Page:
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Photographic impressions take Lucknow's 'mukaish' art to international shores

By PN Team Posted on Jul, 12 2017

Growing up in Old City, Ahmad said his childhood revolved around these workshops with scores of workers engrossed in their craft.

LUCKNOW: It wasn't like any other photography exhibition. Every picture by this artist photographer was veiled in sheer fabric, adorned by the glint of fine silver and gold wires entwined together.


Visitors at the Indian International Centre in New Delhi were compelled to stop and look closer and deeper into the portrait through the veil of delicate work.

By doing so, the photographer, Lucknow boy Taha Ahmad (22), made sure that the Nawabi-era art of 'mukaish' and its artisans known as Badlas get their due. The craft is not only dying but is also laborious and ill-paying for the workers on ground.


Having received the Neel Dongre Grant/Award for Excellence in Photography 2016 from the India Photo Archive Foundation, Ahmad, who is pursuing his masters in fine arts at Jamia Millia Islamia, is taking Lucknow's dying handicraft to national and international shores through his photography.

After showcasing his work under the grant with the theme 'framing the living traditions' in May, Ahmad will now present his creations and the lesser-known aspect of Lucknow at various other exhibitions.

Among them are Indian Photo Festival in Hyderabad in September, a photography festival in Maribor, Slovenia in September and Eyes on Main Street Wilson Outdoor Photo Festival in North Carolina, USA, in April 2018.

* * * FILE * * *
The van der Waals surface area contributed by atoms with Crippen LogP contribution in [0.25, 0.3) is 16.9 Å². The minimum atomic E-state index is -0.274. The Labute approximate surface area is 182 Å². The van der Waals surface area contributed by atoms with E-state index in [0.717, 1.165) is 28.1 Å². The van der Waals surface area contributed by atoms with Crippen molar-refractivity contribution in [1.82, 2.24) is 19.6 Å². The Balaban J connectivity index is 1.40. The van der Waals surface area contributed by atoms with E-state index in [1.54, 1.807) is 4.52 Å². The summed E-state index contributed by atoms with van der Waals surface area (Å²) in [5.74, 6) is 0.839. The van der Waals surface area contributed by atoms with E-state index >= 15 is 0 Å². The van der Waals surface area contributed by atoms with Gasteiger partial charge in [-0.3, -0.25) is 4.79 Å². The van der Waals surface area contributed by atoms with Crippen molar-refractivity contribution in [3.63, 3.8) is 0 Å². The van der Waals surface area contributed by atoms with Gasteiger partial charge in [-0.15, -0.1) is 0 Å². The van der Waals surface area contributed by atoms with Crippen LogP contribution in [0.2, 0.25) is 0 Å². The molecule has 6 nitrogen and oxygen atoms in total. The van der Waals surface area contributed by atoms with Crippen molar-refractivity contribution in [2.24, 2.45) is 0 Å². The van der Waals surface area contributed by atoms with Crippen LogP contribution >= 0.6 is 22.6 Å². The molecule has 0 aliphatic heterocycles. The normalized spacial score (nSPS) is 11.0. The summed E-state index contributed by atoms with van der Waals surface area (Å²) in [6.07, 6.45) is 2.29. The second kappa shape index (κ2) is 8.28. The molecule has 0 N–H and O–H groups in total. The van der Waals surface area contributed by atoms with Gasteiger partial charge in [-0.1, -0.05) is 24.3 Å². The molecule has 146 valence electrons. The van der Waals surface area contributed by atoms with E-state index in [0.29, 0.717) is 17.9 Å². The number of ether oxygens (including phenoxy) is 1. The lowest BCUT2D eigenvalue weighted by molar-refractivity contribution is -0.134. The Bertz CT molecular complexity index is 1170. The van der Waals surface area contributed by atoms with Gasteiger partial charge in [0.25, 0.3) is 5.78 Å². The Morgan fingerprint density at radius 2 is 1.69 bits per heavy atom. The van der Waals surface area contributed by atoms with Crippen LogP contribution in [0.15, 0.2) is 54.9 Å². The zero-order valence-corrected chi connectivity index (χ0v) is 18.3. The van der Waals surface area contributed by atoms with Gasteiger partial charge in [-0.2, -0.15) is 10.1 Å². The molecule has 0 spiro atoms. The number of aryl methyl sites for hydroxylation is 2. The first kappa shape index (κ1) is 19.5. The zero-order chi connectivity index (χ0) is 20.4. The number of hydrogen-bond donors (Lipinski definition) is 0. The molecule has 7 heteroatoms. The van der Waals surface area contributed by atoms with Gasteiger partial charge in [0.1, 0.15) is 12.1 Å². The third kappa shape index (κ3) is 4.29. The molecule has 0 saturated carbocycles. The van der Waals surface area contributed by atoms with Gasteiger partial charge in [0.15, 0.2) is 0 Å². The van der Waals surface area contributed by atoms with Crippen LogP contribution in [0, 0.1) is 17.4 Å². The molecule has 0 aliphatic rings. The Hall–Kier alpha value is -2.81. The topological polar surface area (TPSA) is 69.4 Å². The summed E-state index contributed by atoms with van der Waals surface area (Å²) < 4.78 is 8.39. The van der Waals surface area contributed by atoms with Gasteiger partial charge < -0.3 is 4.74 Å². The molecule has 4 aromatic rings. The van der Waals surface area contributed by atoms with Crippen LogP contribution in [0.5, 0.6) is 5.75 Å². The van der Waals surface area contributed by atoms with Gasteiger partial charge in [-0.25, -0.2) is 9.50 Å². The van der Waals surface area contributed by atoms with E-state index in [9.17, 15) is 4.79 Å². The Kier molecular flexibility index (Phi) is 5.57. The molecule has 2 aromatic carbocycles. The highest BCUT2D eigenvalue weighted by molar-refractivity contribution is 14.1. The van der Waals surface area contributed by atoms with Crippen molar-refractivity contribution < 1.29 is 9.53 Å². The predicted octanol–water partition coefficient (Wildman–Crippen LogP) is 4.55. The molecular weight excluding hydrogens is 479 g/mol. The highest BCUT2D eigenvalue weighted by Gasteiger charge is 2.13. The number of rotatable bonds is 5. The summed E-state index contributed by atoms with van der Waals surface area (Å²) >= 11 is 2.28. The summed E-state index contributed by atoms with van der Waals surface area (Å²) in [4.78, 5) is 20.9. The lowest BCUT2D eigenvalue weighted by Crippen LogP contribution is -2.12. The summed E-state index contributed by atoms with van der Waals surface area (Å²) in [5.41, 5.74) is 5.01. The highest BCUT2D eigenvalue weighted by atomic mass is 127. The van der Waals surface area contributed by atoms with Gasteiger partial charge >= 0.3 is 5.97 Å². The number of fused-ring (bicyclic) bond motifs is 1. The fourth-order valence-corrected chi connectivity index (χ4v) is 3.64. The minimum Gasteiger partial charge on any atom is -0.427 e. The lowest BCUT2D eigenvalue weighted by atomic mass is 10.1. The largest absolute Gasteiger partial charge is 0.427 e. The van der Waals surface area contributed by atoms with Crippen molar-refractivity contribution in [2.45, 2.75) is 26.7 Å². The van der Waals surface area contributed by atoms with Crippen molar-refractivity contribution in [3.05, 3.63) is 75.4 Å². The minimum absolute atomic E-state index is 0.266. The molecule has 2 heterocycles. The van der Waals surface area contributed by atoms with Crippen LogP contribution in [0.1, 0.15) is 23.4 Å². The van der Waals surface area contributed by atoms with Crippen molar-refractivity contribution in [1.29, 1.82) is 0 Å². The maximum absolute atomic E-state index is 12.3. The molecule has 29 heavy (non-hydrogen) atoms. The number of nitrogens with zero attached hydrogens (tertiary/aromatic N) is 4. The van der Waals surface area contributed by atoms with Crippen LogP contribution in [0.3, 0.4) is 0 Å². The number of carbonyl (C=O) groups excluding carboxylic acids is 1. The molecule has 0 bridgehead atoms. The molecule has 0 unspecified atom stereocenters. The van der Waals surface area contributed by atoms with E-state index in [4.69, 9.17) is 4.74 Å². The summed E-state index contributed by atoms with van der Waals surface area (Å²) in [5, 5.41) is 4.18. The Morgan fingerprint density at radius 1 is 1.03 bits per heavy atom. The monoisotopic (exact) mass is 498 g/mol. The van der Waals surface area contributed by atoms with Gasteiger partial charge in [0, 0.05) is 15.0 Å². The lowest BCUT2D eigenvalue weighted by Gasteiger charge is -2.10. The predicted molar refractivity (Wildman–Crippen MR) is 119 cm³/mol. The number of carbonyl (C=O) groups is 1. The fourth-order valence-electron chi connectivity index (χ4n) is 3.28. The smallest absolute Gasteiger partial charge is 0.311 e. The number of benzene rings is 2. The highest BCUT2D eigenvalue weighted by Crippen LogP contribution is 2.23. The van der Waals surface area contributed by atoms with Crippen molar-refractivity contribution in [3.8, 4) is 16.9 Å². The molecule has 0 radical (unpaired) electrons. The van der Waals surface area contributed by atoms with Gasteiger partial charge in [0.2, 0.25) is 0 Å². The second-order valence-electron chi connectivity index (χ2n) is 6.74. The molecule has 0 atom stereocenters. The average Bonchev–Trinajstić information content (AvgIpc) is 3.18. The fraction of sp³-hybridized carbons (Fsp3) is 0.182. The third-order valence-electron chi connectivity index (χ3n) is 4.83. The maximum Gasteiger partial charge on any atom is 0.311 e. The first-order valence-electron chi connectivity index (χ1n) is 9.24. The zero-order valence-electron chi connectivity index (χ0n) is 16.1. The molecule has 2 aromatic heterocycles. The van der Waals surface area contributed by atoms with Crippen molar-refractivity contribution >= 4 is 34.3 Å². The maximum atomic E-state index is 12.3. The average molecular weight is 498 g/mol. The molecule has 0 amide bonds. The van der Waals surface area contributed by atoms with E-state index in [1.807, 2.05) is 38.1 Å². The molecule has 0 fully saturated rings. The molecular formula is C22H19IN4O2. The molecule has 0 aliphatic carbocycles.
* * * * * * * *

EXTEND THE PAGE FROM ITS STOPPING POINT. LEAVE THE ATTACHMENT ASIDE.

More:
"I worked on the project for more than nine months, getting close to the Badlas who, in their own words, had been trivialised by society at large, left only for their misery to be made fun of.

 It was hard to get in their space initially, but when I did, my outlook to the work and the gruesome conditions they survive in changed," said the young photographer who would travel from Delhi to Lucknow every month to get his production together.

Clicking in black and white, Ahmad makes the fine work glisten and shine through his lens. With it, he captures the catastrophe of an almost lost unique art form.

"There are only some 25 Badlas left in Lucknow now. There were no less than 3,000 such craftsmen in every nook and corner of Old City earlier. What remains now is a workshops each in Husainabad and Saadatganj," he said.

Growing up in Old City, Ahmad said his childhood revolved around these workshops with scores of workers engrossed in their craft.

 With time, however, minimal exposure, loss of scope and poor pay have made artisans refrain from making their children rely on the art for a living. As a result, only a handful of those who know the craft are left.


(With inputs from TOI, PICS: YT, HP, Twitter)

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